Part 2 is often as difficult as part 1, especially since the background music is usually spoken over by the characters. I recall there was a Beatles song in one of the 1960s episodes recovered in the past decade or two, and the price they quoted the BBC to keep it in was sky-high – so they had to delay the DVD release whilst the restoration team worked out a way to replace the background music whilst keeping in the characters’ speech!

    1960s and 1970s contracts for use of the music in TV was typically for broadcast only, not for DVD/video, because home video didn’t really become big enough to consider until the 1980s. It’s a lot easier with 1980s onwards, since video/DVD fees were usually built-in to the music contracts from day one.

    There are a lot of Goon Shows available now in the public domain, but they sound pretty dreadful, because they’re made from original recordings with only amateur restoration, and have the music edited out. It’s far better to just pay the six quid and get the properly restored Goon Shows on CD, which used the Transcription Service copies as source material, and most of which retain the music (Ray Ellington did a few covers of 1950s pop songs which the BBC still don’t have permission for, but they’re relatively few – most surviving shows are now available in full). This is also why very few of the restored Goon Shows have any racist jokes in them – the racism was edited out for the Empire Service / World Service / colonial broadcasts anyway.

  2. DaveD says:

    CJ, Thursday’s announcement, I hear, is to be made by Frazer Hines and Deborah Watling, who were the companions in the two Yeti stories, so that would add weight to your idea that they are the stories recovered.
    Oh, and Verity Lambert was the producer. The director’s name would have been a tad more challenging! 🙂

    • Chris Jensen Romer says:

      Yes though in a sense the director’s name is much more interesting. I’d like to know more about him!

      • DaveD says:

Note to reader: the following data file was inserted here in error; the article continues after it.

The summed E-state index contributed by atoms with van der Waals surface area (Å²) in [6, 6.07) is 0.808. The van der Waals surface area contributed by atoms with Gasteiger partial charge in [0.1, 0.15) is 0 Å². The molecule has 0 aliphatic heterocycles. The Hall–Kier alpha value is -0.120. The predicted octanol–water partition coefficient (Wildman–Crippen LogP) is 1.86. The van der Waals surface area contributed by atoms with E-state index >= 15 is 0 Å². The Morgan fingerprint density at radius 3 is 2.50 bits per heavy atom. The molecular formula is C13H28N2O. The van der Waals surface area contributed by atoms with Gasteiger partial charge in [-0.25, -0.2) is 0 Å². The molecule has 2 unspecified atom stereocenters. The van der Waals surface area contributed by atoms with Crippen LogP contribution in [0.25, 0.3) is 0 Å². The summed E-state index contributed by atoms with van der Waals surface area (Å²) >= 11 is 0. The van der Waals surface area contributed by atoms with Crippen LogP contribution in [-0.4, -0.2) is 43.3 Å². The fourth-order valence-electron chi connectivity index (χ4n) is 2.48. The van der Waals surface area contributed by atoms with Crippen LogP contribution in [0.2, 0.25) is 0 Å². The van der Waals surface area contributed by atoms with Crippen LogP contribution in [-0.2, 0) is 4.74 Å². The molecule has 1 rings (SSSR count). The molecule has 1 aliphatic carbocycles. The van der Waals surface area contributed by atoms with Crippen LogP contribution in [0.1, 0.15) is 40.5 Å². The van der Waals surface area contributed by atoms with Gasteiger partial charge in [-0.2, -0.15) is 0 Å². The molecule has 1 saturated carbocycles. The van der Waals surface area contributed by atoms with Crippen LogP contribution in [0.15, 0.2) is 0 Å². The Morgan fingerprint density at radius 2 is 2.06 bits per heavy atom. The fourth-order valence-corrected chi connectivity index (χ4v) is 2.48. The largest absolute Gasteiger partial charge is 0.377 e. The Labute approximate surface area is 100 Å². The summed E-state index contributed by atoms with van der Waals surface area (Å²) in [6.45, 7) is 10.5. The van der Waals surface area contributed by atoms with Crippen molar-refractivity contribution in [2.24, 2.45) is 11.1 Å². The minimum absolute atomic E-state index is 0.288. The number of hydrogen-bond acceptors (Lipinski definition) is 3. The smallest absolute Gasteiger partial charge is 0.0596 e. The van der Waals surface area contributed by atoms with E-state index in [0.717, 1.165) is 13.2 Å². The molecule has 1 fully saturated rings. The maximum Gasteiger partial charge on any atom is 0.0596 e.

Just looked him up on IMDb and, though I knew he’d done some high profile stuff, hadn’t realised he directed the film version of “Henry VIII and His Six Wives” with Keith Michell. I’ve got that on DVD, as well as the first Doctor Who story. I wonder if I’ve got any of his other work.

  3. Pingback: Doctor Who – 50th Anniversary | DaveD's Blog

  4. Kevin says:

    Dr Who Story 1, Episode 1 – The Unearthly Child

    Primary Cast :
    William Hartnell – The Doctor
    William Russell – Ian Chesterton
    Jacqueline Hill – Barbara White
    Carole Ann Ford – Susan Foreman

    Writer – Anthony Coburn
    Title Music – Ron grainer and Delia Derbyshire (credited as BBC Radiophonic Workshop)
    Incidentals – Norman Kay
    Designers – Peter Brachacki, Barry Newbery
    Associate Producer – Mervyn Pinfield
    Story Editor – David Whitaker
    Director – Waris Hussein
    Producer – Verity Lambert

    Recorded at Lime Grove Studios (Studio D)

    First ever (broadcast) line in Dr Who “Wait in here please, Susan. I won’t be long.” – Barbara

    The piece of music that is purported to be John Smith and the Common Men is called “3 Guitars Mood 2,” by The Arthur Nelson Group. This piece of music was also used in the documentary Verity Lambert: Drama Queen, a tribute to the late Verity Lambert which was first broadcast on 5 April 2008 on BBC4. This reference to the aforementioned music group might have inspired the conception of the “John Smith” alias that the Doctor later began to use, starting with his second incarnation in “The Wheel in Space”.